The commission held seven hearings in cities across Britain and took hundreds of submissions in evidence. These came from a huge number of professional and voluntary organisations, NGOs and trade unions, as well as many campaigns and individuals.
The commission has published its interim findings in a report titled “Fit for Purpose Yet?”. It provides clear documentation of the racism and brutality of the British state, which uses dawn arrests, detention camps, and enforced removal to evade its obligation to grant asylum to refugees.
What is also clear, however, is the extent of the opposition and organised resistance to this – from the refugees themselves and from professional workers, trade unionists and ordinary people.
Needless to say, Liam Byrne, minister for immigration, has rejected the report’s findings and stated that Britain’s asylum system is entirely fair.
Margaret Woods, Glasgow Campaign to Welcome Refugees
For copies of the report go to » www.independentasylumcommission.org.uk
Life after death for the Italian left
While I agree with Socialist Worker’s editorial about the Italian general elections (» The left's death by compromise in the Italian election, 19 April), it is perhaps an exaggeration to talk of the “death” of the left.
There are many campaigns and strikes that continue outside parliament.
And given the state of the Italian economy, these are set to be fuelled by further discontent.
The left wing Rifondazione Comunista party should have been involved in these campaigns, organising the millions who protested against the G8 and the Iraq war to put pressure on centre left prime minister Romano Prodi.
Instead it was scared of rocking the boat and spent most of its energies defending Prodi’s government.
Despite Rifondazione’s radical rhetoric, it has always had more faith in centre left politicians than in the Italian working class.
Nevertheless, while the Italian left might be dead in parliament – and it’s horrible to see the right wing back on the offensive – this is not the end of the story.
Those who protested against Silvio Berlusconi last time round have not gone away.
David Groves, Rovigo, Italy
Unemployed need a union
Do you know of any unions that represent the unemployed? I ask because the government is now forcing the unemployed into training agencies where they can be treated badly.
I went to one of these agencies, along with many others. We were made to sit in a room, day in, day out, with nothing to do. We were treated like animals – and then I was dismissed for complaining!
These government training agencies are just exploiting the unemployed. They are taking away the rights we are entitled to and pushing people into low‑paid jobs with no trade union and poor working conditions.
The unemployed are being treated like naughty school children just to artificially get the figures down for the government.
Unemployed worker, Manchester
Down with the thug Mubarak
Thank you for your article on the uprising by workers in Mahalla, Egypt (» Egypt's workers defy repression in Mahalla, 12 April).
The US claims to be the champion of democracy, but it supports one of the worst dictators that has ever governed Egypt.
Egypt is living a long dark night and waiting for a new dawn. The country needs to free itself from a gang of thugs that has robbed its wealth and dignity.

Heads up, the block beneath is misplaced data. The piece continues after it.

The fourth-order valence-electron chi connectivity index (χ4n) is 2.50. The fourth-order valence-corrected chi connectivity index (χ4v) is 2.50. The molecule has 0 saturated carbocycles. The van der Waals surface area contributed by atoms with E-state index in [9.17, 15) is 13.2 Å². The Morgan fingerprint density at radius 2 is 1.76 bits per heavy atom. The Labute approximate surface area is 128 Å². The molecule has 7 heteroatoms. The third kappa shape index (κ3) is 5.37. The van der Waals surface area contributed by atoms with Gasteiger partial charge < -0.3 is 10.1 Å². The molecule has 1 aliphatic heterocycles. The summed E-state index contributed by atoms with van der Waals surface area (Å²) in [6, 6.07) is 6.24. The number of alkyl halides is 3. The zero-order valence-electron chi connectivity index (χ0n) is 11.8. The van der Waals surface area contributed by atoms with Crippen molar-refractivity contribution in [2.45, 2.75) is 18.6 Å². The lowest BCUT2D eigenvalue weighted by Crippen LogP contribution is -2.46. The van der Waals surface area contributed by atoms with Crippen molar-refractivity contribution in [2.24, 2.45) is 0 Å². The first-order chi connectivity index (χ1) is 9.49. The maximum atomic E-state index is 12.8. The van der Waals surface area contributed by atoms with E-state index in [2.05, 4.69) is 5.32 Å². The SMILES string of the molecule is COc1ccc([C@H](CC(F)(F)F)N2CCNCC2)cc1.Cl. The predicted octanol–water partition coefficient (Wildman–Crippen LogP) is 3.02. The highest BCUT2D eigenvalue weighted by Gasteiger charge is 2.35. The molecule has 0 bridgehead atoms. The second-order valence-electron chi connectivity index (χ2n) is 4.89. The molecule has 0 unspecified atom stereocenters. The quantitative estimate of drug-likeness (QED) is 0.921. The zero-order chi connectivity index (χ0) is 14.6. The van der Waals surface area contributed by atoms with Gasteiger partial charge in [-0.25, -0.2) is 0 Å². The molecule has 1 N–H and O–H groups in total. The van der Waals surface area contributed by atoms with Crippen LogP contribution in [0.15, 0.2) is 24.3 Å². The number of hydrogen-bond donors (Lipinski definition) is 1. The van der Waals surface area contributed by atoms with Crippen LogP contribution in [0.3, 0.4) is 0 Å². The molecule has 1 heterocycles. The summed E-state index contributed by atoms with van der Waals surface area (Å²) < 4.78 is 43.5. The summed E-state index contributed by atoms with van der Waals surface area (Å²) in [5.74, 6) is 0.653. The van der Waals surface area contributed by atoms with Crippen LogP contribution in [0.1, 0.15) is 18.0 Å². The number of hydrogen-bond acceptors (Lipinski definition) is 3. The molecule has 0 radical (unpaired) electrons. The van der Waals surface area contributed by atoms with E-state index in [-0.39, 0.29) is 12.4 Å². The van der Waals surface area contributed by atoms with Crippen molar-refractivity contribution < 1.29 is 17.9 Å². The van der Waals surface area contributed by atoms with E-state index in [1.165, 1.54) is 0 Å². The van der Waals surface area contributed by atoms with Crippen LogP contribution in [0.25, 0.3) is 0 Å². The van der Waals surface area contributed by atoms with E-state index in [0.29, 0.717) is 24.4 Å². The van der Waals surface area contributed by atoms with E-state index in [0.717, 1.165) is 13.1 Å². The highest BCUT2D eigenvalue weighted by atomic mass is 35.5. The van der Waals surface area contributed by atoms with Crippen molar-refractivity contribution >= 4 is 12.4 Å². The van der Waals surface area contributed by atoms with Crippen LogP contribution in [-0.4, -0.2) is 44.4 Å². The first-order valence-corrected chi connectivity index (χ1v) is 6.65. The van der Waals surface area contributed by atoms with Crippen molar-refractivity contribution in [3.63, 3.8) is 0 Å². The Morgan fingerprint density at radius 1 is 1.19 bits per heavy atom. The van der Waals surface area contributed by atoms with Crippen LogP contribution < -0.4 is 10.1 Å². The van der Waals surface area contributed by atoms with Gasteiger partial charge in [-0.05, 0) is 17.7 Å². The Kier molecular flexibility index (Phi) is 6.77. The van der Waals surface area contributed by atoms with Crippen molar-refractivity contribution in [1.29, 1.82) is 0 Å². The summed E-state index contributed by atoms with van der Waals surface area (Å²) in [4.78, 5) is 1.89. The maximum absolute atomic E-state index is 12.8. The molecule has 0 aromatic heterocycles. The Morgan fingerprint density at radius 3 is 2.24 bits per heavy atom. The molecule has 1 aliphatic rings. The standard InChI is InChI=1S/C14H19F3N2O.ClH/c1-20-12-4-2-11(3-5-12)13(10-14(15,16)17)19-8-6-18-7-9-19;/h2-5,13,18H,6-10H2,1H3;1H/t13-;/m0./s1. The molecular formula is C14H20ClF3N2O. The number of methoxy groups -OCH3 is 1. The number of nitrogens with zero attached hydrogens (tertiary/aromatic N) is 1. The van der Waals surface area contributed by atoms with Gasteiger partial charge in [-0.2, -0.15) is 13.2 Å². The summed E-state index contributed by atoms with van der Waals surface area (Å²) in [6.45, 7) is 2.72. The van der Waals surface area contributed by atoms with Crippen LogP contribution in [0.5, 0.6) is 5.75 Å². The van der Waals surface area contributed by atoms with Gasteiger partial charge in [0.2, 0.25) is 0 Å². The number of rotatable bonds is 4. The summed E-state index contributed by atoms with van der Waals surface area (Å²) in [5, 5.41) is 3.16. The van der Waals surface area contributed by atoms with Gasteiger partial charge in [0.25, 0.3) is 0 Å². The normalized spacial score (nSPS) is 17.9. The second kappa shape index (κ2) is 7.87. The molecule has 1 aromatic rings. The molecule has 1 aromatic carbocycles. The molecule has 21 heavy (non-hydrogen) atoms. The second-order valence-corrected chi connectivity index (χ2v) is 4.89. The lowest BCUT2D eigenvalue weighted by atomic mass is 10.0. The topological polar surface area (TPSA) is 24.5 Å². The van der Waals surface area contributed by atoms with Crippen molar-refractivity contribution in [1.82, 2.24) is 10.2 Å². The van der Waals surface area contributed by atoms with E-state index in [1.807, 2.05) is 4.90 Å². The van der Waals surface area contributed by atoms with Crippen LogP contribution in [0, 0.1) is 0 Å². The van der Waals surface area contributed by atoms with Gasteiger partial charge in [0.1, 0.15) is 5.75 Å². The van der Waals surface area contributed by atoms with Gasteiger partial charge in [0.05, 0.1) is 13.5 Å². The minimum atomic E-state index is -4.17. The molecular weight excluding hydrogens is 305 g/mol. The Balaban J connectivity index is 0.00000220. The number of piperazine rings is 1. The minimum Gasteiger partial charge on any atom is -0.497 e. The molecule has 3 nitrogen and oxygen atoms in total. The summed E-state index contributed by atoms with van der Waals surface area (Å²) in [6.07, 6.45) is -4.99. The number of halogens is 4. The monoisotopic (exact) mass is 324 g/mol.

Down with the ugly dictator Hosni Mubarak!
K Shalaby, by email
Greens happy with Boris
The Greens’ lack of grounding in socialist and working class politics (» Can the Greens be a radical alternative to the mainstream?, 19 April) has been shown in the London elections.
Sian Berry, the Green candidate for London mayor, said she would be willing to work with Tory Boris Johnson and that the Greens would be “happy to offer advice” to him if he is elected mayor.
Johnson is a right wing racist Tory who is out to push through attacks on working people in London. No one who describes themselves as “progressive” should work with him.
Would Sian Berry have “worked with” Margaret Thatcher as she destroyed the miners and their communities, and attacked all working people in the 1980s?
Katherine Branney, East London
Resistance is not terrorism
Was it right that Kingston Crown Court found Abu Izzadeen guilty of inciting terrorism overseas?
What right has a British court got to decide that the Iraqi resistance fighters who oppose our illegal, immoral occupation are terrorists? Who decides who is a terrorist?
From what I’ve read, Abu Izzadeen called for support for the Iraqi resistance when they were holed up in the city of Fallujah.
US forces bombed Fallujah with internationally banned weapons such as phosphorous bombs, depleted uranium shells and cluster bombs.
The occupiers murdered over 2,000 innocent civilians. Is this not an evil act of terrorism?
Are the Iraqi resistance not simply brave patriots doing exactly what we would do if our country was faced with a brutal occupation that had slaughtered a million of our countrypeople?
Mark Holt, Liverpool
Desire shaped by ideology
I broadly agreed with John Parrington’s trenchant defence of scientific research into embryology and human fertility (» Embryonic bigotry, 19 April).
But it is too crude to say that “the atomised society of modern capitalism fuels the desire for a biologically related child”.
This misses the decisive role of ideology in shaping not just our notions of “blood relations”, but also the desires associated with these notions.
Jiben Kumar, East London